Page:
Social media has been the great equaliser for influence. Anyone with a camera, passion, and a little bit of luck can get in front of hundreds of thousands, if not millions of people. Platforms like YouTube could pay content creators a portion of ad revenue based on views and viewing times, but it was not so simple for platforms like Facebook or Instagram where photography was king. This led to a resurgence of a TV stalwart… Product placement. Large brands realised that they could capitalise on the vast followings of social media influencers to make sure their products were in front of a captive audience through the appearance of authentic and personal recommendations.
Over the past four years, I have built relationships with hundreds of influencers and worked directly with more than 50 of them. What has become very clear is just how much effort these brand ambassadors are putting into their work, maintaining a dedicated following and creating high quality content. Their reward? Lucrative brand deals that sustain their influencing as a career choice. The downside? The inevitable dilution of their personal brands as they fulfil contractual obligations. This matters hugely as influencers live and die on the relationships with their audiences. Relationships built on trust, authenticity, and ultimately consistency.
You’ll no doubt have read the COVID-19 stories of doom and gloom about the decline of the influencer or a looming influencer recession. In some ways, these articles are right; brand deals have been drying up as companies rapidly cut marketing spend. The problem is, they miss what I already know is coming next – the mainstream influencer shift from endorsers to entrepreneurs, a change that’s been coming for a long time.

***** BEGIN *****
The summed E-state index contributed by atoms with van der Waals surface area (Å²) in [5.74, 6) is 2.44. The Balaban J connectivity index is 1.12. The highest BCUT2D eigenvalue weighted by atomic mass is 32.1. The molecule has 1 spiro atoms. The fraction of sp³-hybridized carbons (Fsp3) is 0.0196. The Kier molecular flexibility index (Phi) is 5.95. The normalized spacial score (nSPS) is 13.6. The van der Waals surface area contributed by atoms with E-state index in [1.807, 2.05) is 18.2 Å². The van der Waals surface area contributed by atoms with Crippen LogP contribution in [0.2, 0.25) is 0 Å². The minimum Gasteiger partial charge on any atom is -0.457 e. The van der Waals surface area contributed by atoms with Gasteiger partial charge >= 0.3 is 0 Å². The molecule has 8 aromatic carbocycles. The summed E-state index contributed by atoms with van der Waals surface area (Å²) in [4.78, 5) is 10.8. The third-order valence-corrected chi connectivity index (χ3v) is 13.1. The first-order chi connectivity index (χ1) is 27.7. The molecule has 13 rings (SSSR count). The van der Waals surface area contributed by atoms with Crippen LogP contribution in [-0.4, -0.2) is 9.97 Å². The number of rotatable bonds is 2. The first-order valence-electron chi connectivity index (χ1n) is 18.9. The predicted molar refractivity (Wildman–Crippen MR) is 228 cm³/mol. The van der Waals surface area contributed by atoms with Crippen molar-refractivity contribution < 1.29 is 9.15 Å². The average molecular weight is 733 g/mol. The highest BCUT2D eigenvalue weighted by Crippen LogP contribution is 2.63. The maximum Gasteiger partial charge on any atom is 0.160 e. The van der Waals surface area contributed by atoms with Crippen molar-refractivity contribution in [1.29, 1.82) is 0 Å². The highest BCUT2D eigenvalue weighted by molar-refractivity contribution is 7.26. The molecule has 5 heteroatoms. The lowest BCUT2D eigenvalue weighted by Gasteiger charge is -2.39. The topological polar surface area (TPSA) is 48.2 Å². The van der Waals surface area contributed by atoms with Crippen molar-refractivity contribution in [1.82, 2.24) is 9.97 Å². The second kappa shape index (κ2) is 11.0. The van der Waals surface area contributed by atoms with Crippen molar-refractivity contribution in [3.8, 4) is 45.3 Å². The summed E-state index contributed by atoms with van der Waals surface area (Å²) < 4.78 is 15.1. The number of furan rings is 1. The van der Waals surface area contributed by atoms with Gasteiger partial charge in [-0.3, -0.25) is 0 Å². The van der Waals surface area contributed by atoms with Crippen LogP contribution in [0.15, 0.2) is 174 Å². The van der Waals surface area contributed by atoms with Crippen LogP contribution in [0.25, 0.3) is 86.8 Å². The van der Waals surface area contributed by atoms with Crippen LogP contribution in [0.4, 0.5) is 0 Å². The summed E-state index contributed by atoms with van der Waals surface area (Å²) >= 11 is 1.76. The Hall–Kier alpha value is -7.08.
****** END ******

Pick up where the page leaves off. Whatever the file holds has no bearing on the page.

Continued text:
There has been a small boom in influencer entrepreneurs since 2016 with the likes of Joe Wicks, Huda Beauty, Grace Beverly, and Ella Mills to name a few, building their own enterprises that propelled them to the next level of success. Even mainstream celebrity influencers like Kim Kardashian, who just sold a $200 million stake in her beauty brand to Coty, have leapt onto the bandwagon.
While the lockdown has been incredibly difficult for a lot of influencers, influencer entrepreneurs in industries like fitness, food, and even beauty, have not only weathered the storm, but seen incredible success. They are making more money following their passions than they would have from brand deals, all while retaining the creative control that is so important to building audiences. COVID-19 or no COVID-19, this is the future of the industry and that’s the real point.
In the coming months, more influencers will recognise this – they will be aware of the success of some of their peers and will want to become less reliant on brands. The data supports that success as well. The influencer economy can be highly opaque. The value of brand deals are often skewed. Some influencers aren’t even paid for the “brand deals” they are party to, but there is no denying the benefits of going it alone. The unit economics are proof enough. For example, when working with a brand, the average value of a follower is around 24p, whereas directly marketing your own product to those same followers increases their value to as much as 66p.
The reality is that influencers have built huge, dedicated audiences that hang on to their every word and bought them into brands they endorse. But now influencers can cut out the big brands that offer just a small cut of the true profits. This is the evolution of the influencer economy in a nutshell and there’s currently no greater market opportunity for influencers.
The door has been open for a while, for more influencer entrepreneurs to make their mark in this way. COVID-19 has just flung it wide open.